4. Another interesting, anecdotal story! (“,) Very cute family picture (“,) Love Sbarro’s especially the baked ziti with tomato sauce and spinach lasagna!

  5. Thanks Ms. Joy and Sir Edric. I may not know you personally but thank you for sharing your family lives over the net – its risky but many lives our touch (including me) – I always read your notes and how to deal as problems are really real and even if we have different “problems” it is still same how we should respond. I also witness how same inside and out you are in C5. Thank you very much for being real and to all your honesty. God bless and I will pray for you and your family too.

  6. mel santos says:

    i bet it was P Jr. haha
    great stuff.
    suspense rule – i like that

  7. Ronnie A. says:

    Hi Joy,

    Thank you for sharing this. I also do not like to be “caught in between” my husband and family. I admire your family for being understanding and respecting you and your husband as a couple. My family esp. my mother is very sensitive (easily hurt), but she can be quite demanding and intrusive that sometimes we (husband and I) feel that she wants me to always do what she says even if this is against our decisions and principles as husband and wife. She also makes me feel I am not being obedient to her and gives me a lecture on obedience and listening to your parents. I know that since I got married, the authority is transferred to my husband but sometimes I would compromise just to not hurt my mother and in the end it is my husband that I hurt. If you were in my place how would you handle this? I do not have the courage to talk and explain to my mother because of her sensitivity and at the same time I also want to protect my husband from whatever she might think and say about him.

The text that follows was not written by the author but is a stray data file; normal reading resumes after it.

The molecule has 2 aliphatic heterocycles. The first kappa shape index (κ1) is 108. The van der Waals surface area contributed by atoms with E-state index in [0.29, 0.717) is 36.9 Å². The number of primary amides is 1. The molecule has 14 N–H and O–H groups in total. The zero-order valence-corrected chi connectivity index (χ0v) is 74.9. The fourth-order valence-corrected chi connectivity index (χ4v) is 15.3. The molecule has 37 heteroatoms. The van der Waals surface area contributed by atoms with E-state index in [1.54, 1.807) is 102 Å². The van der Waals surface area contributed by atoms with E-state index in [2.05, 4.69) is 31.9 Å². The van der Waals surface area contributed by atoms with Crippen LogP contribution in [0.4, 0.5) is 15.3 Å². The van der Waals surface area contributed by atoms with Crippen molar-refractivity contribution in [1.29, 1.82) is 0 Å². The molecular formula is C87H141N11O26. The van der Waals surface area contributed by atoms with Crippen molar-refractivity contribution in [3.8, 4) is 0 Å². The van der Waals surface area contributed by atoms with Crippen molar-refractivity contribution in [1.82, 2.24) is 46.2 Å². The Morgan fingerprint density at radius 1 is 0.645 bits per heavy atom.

8. Lui Arrojo says:

    Dear Joy,

    God never fails to bless me through your blogs. Very honest, not self righteous, so transparent & always reflects the love of Jesus! Thank you for sharing! Keep writing! Perhaps, you can even compile these for a book later.

  9. You’re lucky that Edric was able to help you out!
    Nako, with my husband – gosh, he has thrown me under the bus soooooo many times. And its sad and frustrating. I mean with my family, I we are honest enough to admit that we have plans, but for him – it’s always ‘Tell them YOU have plans, okay?’ Talk about honesty, right? Sigh…

    Hope to bump into you again Joy! 🙂

    Love, Didi

    • Cristina says:

      Been there!!!!! It’s sooo annoying always being put on the spot with your in-laws because your husband wants to cover his butt. On the flip side, I almost always protect my husband from my family thinking ill of him. (I say almost because sometimes I just can’t fight the temptation of returning the favor by throwing him under the bus too!) LOL

  10. Annie May says:

    I can relate to that.. It really took a situation of this kind before I would be able to deal with it better. Thanks for your thoughts

  11. Annie May says:

    I can relate to that.. It really took a situation of this kind before I would be able to deal with it better. Thanks for your thoughts

  12. Hi Joy,
    You are blessed to have a husband like Edric.I always experience this situation unlike yours,mine always have a sad ending.Imagine the emotional pain I have inside.Reading your blog,is an air of positivity in my very stressful relationship with my husband & my inlaws.